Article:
US 5491327 A
An encoder of magnetic credit cards and the like includes a slot for the movement of a medium therealong where the slot is wider than the thickness of the medium. Cosequently, the medium may tilt with respect to the planes of the side walls defining the slot. Such an encoder includes a timing wheel which ensures proper encoding of data on the medium even if the medium tilts with respect to the planes of the side walls. To this end, an encoder herein includes a suspension for the timing wheel which permits the wheel to tilt to conform to any tilt assumed by a medium advancing in the slot. A leaf spring of unique design permits the requisite tilt to be realized and has been found to have surprising strength so as to permit the suspension of not only the timing wheel but also a printed circuit board to which the timing wheel may be mounted.
1. An encoder for an encodable medium, said encoder including first and second side walls for defining a slot therebetween through which said medium can be moved by hand, each of said side walls having an aperture therethrough, said encoder including a write head extending through said aperture in said first side wall into said slot, said encoder also including a timing wheel extending through said aperture in said second side wall in a position opposing said write head, said timing wheel being mounted on a platen secured at one end thereof to said second side wall via a leaf spring having a center portion thereof of reduced width and secured at the other end thereof via a spring loaded mount thus permitting the timing wheel to move along an axis normal to the plane of said slot and to tilt to conform to any tilt angle along which said medium is moved.
2. An encoder for an encodable medium, said encoder including first and second parallel side walls defining a slot therebetween for the hand movement of said medium therebetween, said encoder including a timing wheel extending into said slot in a position for engaging a medium being moved in said slot, said timing wheel being suspended from said first side wall by a leaf spring having a first width, said width being reduced at about the center line of said spring to permit said wheel to tilt with respect to the planes of said side walls.
3. An encoder as in claim 2 wherein said encoder also includes a magnetic write head also extending into said slot in opposition to said timing wheel for engaging a medium moving therebetween.
4. An encoder as in claim 3 wherein said leaf spring exhibits an arcuate reduction in width with a minimum at the center line of the spring.
5. An encoder as in claim 4 wherein said leaf spring also includes symmetrical cut outs to either side of said center line.
6. An encoder as in claim 3 wherein said leaf spring is characterized by symmetrical linear reductions in width with a minimum at the center line thereof.
7. An encoder as in claim 6 wherein said leaf spring includes a symmetrical cut out to each side of said center line.
8. An encoder as in claim 4 wherein said leaf spring includes a cut out along the length thereof extending to either side of the center line of the spring.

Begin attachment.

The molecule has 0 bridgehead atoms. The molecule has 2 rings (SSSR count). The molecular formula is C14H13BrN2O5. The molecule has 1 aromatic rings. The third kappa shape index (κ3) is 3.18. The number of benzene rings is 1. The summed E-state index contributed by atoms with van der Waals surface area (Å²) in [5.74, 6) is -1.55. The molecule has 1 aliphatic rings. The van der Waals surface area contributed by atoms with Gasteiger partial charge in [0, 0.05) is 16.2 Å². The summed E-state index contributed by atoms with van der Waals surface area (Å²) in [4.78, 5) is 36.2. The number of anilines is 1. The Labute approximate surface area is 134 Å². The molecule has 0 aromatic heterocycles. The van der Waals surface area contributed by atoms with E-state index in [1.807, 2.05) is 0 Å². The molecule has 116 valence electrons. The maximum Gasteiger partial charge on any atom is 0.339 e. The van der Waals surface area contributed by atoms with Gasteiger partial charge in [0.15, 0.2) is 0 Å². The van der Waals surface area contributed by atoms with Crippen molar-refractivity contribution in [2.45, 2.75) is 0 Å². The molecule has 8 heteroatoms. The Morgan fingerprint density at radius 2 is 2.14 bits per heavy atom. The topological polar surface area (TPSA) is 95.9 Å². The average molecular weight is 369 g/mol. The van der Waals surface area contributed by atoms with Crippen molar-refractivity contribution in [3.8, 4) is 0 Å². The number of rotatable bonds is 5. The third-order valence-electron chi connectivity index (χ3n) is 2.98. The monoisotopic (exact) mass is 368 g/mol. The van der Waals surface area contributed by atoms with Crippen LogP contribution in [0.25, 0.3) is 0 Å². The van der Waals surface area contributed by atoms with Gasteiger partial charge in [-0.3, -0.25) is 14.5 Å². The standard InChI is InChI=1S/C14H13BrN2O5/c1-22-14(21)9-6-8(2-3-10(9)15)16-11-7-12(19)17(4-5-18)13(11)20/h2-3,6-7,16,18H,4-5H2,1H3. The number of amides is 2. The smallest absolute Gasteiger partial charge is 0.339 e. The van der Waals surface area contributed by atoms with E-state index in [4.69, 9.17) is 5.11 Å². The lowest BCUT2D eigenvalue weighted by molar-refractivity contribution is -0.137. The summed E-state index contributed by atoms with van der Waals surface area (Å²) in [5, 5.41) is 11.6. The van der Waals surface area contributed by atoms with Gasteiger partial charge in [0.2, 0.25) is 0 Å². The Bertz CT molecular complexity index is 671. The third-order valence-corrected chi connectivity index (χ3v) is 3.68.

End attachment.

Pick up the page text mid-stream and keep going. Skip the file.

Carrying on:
9. An encoder as in claim 1 wherein said write head is a magnetic head, said encoder also encluding a magnetic read head.
This invention relates to encoders of magnetic media of different thicknesses and more particularly to such apparatus in which a medium is moved by hand.
Encoders for various types of media, such as a magnetic card, a check or a passport, are well known in the art. Universal encoders are apparatus which have a sufficiently wide slot to accept media of different thicknesses. For magnetically encoded media, encoder apparatus includes a write head which extends into the slot from one wall of the apparatus which defines the slot. The head is engaged by the advancing medium and is pushed back into the wall from which it extends. Thus, the width of the slot is adjusted to accommodate the different media.
For encoders of this type, a relatively thin medium frequently is inserted so that the bottom edge of the medium is adjacent to one wall of the slot rather than in the middle of the slot. In such instances, the medium will tilt out of a plane parallel to the slot walls. A check, for example, moving along a slot at an angle tilted with respect to the walls of the slot frequently causes incorrect data to be encoded. The reason for this is that the write head in such an encoder opposes a timing wheel which a moving medium engages. The timing wheel adjusts the encoding of data with respect to the speed at which the medium moves. This speed adjustment is necessary because the position of the data on the medium is critical to ensure proper debiting during a commercial transaction in which the medium is used.
The timing wheel has a specified vertical dimension to provide sufficient friction for the moving medium to ensure that the wheel tracks the medium. If the medium tilts, the medium is not aligned with the surface of the timing wheel, engaging instead only the top or bottom surface of the wheel. Accordingly, the wheel is not moved to track the speed of the medium and any data encoded on the medium is not done so with any reliable timing reference.
In accordance with the principles of this invention, the timing wheel for a universal encoder is of a structure to adjust to any tilt in which the medium is positioned. The suspension for timing wheel positions the timing wheel so that the engaging face of the wheel is in a plane parallel to that of the medium regardless of the tilt angle of the medium as it is moved through the slot. To this end, the timing wheel is suspended in a manner which ensures conformity to the tilt angle by a unique leaf spring which permits the wheel to both twist and flex laterally without any significant stress on the leaf spring. The leaf spring is of a unique geometry which enables the required movement of the timing wheel, both lateral and twist, to occur yet is of limited length to fit into the limited space available in such encoders and still exhibit virtually zero stress at the position at which the leaf spring twists.
FIG. 1 is a schematic top view of a optical medium encoder in accordance with the principles of this invention;
FIGS. 2 and 3 are schematic end views of the encoder of FIG. 1 showing a medium in a perpendicular plane and in a tilted plane respectively;